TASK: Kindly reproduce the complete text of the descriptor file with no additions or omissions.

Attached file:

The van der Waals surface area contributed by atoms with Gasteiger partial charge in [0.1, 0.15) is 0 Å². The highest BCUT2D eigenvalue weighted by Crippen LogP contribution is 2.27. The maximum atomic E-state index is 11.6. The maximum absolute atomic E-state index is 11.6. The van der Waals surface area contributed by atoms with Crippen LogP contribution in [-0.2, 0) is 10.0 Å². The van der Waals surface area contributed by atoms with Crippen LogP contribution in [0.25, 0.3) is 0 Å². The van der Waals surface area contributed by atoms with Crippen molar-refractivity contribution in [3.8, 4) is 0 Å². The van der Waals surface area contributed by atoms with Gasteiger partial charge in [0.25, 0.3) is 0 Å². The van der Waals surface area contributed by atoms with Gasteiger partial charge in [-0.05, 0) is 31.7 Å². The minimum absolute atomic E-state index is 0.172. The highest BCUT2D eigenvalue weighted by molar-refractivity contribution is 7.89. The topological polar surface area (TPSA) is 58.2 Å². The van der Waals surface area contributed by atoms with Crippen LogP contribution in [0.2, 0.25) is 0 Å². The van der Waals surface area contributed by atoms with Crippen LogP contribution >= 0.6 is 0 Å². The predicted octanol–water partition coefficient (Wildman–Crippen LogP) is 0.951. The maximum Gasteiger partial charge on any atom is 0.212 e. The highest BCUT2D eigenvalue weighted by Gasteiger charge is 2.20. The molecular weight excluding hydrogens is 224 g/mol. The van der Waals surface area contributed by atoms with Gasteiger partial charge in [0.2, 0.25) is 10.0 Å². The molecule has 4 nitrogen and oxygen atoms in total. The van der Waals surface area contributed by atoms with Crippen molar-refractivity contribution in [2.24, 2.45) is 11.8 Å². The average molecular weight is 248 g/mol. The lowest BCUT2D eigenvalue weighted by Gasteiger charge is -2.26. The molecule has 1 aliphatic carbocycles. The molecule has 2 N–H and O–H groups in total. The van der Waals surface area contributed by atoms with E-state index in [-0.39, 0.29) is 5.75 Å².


The van der Waals surface area contributed by atoms with Gasteiger partial charge in [0.1, 0.15) is 0 Å². The highest BCUT2D eigenvalue weighted by Crippen LogP contribution is 2.27. The maximum atomic E-state index is 11.6. The maximum absolute atomic E-state index is 11.6. The van der Waals surface area contributed by atoms with Crippen LogP contribution in [-0.2, 0) is 10.0 Å². The van der Waals surface area contributed by atoms with Crippen LogP contribution in [0.25, 0.3) is 0 Å². The van der Waals surface area contributed by atoms with Crippen molar-refractivity contribution in [3.8, 4) is 0 Å². The van der Waals surface area contributed by atoms with Gasteiger partial charge in [0.25, 0.3) is 0 Å². The van der Waals surface area contributed by atoms with Gasteiger partial charge in [-0.05, 0) is 31.7 Å². The minimum absolute atomic E-state index is 0.172. The highest BCUT2D eigenvalue weighted by molar-refractivity contribution is 7.89. The topological polar surface area (TPSA) is 58.2 Å². The van der Waals surface area contributed by atoms with Crippen LogP contribution in [0.2, 0.25) is 0 Å². The van der Waals surface area contributed by atoms with Crippen LogP contribution >= 0.6 is 0 Å². The predicted octanol–water partition coefficient (Wildman–Crippen LogP) is 0.951. The maximum Gasteiger partial charge on any atom is 0.212 e. The highest BCUT2D eigenvalue weighted by Gasteiger charge is 2.20. The molecular weight excluding hydrogens is 224 g/mol. The van der Waals surface area contributed by atoms with Gasteiger partial charge in [0.2, 0.25) is 10.0 Å². The molecule has 4 nitrogen and oxygen atoms in total. The van der Waals surface area contributed by atoms with Crippen molar-refractivity contribution in [2.24, 2.45) is 11.8 Å². The average molecular weight is 248 g/mol. The lowest BCUT2D eigenvalue weighted by Gasteiger charge is -2.26. The molecule has 1 aliphatic carbocycles. The molecule has 2 N–H and O–H groups in total. The van der Waals surface area contributed by atoms with E-state index in [-0.39, 0.29) is 5.75 Å².